Managing Risks Related to Hydraulic Fracturing
Speaker: Terence J. Centner
Concerns that activities accompanying hydraulic fracturing (fracking) are unnecessarily subjecting the environment to damages are leading to ideas under which governments would increase their efforts to reduce risks. In the United States, more than 480,000 wells are producing natural gas extracted from shale deposits. As compared to the conventional production of natural gas, greater risks are associated with shale gas production. An analysis of legal and regulatory provisions addressing hydraulic fracturing used in shale gas production in the United States shows that governments are forgoing the adoption of best management practices that could reduce health and environmental problems.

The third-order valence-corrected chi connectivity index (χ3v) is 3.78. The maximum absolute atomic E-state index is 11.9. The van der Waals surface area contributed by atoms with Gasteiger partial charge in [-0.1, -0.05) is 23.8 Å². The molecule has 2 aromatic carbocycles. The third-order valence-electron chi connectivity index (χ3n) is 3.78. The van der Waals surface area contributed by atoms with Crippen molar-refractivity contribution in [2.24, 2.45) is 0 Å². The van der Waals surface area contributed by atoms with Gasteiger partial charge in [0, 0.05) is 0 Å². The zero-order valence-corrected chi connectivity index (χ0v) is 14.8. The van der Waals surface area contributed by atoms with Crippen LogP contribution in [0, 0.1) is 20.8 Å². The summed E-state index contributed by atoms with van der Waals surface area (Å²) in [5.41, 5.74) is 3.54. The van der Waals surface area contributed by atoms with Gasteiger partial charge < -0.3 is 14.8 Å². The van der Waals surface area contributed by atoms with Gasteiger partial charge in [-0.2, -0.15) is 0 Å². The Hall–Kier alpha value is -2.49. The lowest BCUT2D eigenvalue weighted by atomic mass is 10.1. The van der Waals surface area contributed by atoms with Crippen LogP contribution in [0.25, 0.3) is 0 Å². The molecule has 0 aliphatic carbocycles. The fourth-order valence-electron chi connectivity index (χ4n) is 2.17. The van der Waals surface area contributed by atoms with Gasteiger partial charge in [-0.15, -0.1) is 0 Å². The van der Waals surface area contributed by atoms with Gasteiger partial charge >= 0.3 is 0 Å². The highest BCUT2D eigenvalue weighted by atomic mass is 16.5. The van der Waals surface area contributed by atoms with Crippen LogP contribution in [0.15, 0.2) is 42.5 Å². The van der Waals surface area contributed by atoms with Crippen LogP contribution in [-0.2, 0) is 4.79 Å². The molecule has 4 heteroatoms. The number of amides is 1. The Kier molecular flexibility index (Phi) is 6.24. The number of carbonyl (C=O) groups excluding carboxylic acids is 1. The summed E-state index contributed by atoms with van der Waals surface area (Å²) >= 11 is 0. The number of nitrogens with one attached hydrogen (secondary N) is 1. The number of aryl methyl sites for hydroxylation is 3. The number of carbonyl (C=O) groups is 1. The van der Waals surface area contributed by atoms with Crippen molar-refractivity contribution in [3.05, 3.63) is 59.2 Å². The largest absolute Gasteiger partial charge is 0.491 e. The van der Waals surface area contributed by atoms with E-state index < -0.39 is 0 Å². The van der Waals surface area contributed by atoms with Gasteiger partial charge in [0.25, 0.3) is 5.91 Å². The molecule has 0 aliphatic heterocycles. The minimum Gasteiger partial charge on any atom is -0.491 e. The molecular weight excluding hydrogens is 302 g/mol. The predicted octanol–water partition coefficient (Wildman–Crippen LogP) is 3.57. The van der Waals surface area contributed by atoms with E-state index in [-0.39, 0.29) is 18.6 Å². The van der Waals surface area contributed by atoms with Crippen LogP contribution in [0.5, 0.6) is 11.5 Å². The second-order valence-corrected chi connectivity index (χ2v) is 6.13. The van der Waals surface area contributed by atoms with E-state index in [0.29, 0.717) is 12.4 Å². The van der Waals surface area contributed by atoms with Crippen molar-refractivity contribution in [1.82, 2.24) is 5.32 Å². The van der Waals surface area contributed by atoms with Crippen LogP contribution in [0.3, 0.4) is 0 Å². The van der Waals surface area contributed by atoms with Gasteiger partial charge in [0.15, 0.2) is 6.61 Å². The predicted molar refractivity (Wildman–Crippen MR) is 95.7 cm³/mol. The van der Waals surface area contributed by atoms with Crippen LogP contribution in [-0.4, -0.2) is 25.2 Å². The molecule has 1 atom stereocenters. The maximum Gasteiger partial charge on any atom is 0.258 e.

Terence J. Centner is a professor at the University of Georgia, USA, where he teaches four agricultural and environmental law courses. His policy analyses of agricultural and environmental issues have been published in three books and 140 law review and scientific papers. Centner has lectured at 20 foreign universities, taught as a Fulbright Scholar at the University of Mannheim, and is currently the Fulbright-Scotland Visiting Professor at the University of Aberdeen. He served as president of the American Agricultural Law Association and represented the United States at several meetings of the European Agricultural Law Association.
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